Dawn - Sometimes An Ultrarunner

Dawn - Sometimes An Ultrarunner

August 11, 2012

Via Ferrata (Brigata Tridentina): Dolomites

After a break of at least 5 years, we have returned to the Dolmonites to indulge in one of war's few positive achievements, the Via Ferrata.    Started in World War I as a way to get troops up into the high mountain ridges to defend their countries, Via Ferrata means "Iron Way".   These mountain paths use cables, pegs, ladders, bridges, tunnels, and sometimes even ziplines to go up and over cliffs and otherwise impossible terrain.  Via Ferratas are now built around the world, but remain concentrated in the Alps.  The old war routes are maintained and new routes are still being designed and installed.  Best of all, the routes are free!   Although some do require the use of a cable car to get up to them, therefore saving the legs...
The route: up the waterfall in the right valley,descent on the left.  Simples.
Our first via ferrata in Italy was chosen because it was just up the road from our campground in Corvara.  In fact, we could see the start of the route before even setting off.   The parking lot was filling up as we drove in, and a steady line of people headed down the trail in front of us.  The guidebook (Via Ferratas of the Dolomites, Vol. 1) had warned that this route, listed as CORV 4, would be really popular, and they weren't exagerating.  By the time we were geared up at 9am, the lot was full.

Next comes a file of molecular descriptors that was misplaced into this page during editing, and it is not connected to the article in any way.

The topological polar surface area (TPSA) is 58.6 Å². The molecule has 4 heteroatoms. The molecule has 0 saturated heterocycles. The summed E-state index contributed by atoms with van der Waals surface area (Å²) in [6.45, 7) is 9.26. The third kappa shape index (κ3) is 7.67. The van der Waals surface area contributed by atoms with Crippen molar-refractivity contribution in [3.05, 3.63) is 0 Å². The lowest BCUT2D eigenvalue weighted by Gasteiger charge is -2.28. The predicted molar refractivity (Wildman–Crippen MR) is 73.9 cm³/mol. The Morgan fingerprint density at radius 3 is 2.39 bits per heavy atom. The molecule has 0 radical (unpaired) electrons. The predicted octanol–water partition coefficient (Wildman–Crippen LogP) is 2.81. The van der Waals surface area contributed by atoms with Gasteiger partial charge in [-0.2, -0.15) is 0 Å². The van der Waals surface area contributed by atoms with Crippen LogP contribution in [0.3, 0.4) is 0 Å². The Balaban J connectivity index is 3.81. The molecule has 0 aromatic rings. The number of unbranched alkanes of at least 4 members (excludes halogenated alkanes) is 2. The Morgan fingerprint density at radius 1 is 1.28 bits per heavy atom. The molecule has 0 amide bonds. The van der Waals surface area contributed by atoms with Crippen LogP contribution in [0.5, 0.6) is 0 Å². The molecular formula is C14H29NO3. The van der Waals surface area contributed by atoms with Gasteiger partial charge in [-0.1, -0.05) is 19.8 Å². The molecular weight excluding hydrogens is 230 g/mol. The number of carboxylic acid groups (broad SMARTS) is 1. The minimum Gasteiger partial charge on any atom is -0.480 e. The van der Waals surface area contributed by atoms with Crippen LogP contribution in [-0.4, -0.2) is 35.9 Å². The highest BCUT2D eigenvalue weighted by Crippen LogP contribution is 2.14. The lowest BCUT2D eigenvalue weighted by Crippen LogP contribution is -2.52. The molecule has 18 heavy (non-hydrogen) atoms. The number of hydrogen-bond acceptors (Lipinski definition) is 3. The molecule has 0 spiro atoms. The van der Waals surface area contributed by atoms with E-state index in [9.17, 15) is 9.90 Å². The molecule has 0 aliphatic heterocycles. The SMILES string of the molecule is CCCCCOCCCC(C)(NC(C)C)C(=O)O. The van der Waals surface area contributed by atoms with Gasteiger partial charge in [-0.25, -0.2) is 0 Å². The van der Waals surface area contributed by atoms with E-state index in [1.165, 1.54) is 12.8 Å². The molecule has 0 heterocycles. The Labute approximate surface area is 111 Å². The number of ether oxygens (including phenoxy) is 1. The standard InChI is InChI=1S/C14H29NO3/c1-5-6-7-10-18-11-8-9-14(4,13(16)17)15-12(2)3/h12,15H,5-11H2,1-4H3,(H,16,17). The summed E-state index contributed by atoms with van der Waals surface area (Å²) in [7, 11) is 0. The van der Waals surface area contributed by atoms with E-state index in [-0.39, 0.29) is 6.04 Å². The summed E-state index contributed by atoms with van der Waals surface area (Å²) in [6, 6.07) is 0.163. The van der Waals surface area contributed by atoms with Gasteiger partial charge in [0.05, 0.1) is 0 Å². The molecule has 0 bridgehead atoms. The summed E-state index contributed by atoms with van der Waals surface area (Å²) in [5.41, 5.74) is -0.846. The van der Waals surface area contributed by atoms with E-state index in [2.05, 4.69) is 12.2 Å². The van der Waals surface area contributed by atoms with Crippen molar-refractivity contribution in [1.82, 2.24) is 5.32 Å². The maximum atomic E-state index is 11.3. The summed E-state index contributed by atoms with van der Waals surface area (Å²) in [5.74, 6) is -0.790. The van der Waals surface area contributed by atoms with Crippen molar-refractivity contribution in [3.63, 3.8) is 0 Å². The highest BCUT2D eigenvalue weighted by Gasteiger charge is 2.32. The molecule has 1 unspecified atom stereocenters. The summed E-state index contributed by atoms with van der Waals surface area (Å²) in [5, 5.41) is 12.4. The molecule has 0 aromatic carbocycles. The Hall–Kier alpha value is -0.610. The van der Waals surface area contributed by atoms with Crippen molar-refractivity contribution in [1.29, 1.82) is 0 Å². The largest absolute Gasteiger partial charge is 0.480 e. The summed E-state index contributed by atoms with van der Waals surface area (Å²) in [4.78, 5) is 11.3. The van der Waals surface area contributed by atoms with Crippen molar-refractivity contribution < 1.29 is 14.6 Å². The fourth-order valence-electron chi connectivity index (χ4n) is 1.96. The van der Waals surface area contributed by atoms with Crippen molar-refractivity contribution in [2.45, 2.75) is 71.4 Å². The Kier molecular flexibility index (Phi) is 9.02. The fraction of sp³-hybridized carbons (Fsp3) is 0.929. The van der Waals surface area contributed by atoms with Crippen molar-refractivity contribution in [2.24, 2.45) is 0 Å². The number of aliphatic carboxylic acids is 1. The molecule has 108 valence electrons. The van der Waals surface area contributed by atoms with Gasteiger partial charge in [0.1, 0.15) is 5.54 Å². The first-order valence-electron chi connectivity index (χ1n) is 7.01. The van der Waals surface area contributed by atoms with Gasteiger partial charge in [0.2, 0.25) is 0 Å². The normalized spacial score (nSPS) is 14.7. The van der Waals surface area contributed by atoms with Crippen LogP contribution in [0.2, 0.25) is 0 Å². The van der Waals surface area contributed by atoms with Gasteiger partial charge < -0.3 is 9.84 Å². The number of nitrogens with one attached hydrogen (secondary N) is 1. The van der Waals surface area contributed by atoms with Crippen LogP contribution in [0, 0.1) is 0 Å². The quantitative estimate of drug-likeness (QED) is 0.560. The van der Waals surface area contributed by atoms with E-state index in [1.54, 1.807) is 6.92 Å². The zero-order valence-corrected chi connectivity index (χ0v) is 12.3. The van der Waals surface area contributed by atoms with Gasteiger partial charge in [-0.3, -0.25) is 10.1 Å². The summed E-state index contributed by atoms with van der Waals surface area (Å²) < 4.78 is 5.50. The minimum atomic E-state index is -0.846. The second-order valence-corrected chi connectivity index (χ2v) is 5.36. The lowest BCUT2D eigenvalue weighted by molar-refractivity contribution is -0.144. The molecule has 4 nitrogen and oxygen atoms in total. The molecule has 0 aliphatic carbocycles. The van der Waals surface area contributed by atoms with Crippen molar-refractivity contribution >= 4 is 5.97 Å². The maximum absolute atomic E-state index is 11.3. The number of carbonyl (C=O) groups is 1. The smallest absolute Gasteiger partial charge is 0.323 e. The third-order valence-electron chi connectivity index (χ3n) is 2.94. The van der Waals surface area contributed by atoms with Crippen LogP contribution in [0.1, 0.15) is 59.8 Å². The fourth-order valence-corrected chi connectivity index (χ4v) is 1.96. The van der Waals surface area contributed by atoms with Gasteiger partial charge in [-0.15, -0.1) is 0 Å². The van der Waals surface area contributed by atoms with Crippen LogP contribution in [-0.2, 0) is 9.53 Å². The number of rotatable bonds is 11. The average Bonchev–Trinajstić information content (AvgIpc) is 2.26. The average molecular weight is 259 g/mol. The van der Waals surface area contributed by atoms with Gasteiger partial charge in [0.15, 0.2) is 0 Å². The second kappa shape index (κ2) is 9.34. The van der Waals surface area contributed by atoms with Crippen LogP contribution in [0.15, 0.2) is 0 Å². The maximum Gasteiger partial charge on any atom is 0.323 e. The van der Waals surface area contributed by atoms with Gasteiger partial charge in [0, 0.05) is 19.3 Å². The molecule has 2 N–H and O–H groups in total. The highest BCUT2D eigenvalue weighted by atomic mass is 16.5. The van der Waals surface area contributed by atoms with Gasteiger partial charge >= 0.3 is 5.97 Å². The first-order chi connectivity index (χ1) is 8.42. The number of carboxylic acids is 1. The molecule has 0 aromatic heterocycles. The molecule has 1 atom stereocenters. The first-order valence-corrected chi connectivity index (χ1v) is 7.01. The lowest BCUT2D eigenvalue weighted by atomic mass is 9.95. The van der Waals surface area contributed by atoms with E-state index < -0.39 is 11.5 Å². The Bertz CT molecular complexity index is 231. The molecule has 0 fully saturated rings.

Wearing a helmet, harness, gloves, and special via ferrata landyards, we arrived at the start of the cables, which were just a few minutes from our car.  No wonder the route was popular!   The line of climbers was already clambering up the side of the waterfall, but once on the route, everyone went mostly at the same pace and it didn't feel crowded.   
The waterfall was coming down off of the Sella Massif, the heart of the Italian Dolomites.  We had wonderful weather and the views were absolutely stunning.  Slowly climbing the 700 vertical meters of the via ferrata gave us time to enjoy the views, and gasp as each new range came into view.   
The climb got steadily more difficult (perhaps we were more tired), concluding with a vertical ladder and then a bridge across a deep, narrow chasm.  Pisciadu Hut was waiting at the top, offering refreshing beverages to the steady stream of climbers.  The gorgeous backdrop of a mountain lake and further high summits set off the hut perfectly, and we got to enjoy snatches of song from a large group of men worshiping at the lakeside.

The shortest descent back to our car was reputed to be very steep and not so nice, according to a family of Brits resting at the top.  So we took a longer route home, dropping us into a scree valley home to a few mountain goats.  A steep descent opened up into the valley and multiple gentle routes choices;  Rob and I walked back to the car, and Sarah took the path to the campground.  Once again the rain held off until we were all back in the tent.
A busy route but well worth the crowds.  The scenery was absolutely stunning.

Our campground is down there somewhere....

Rob leads the way


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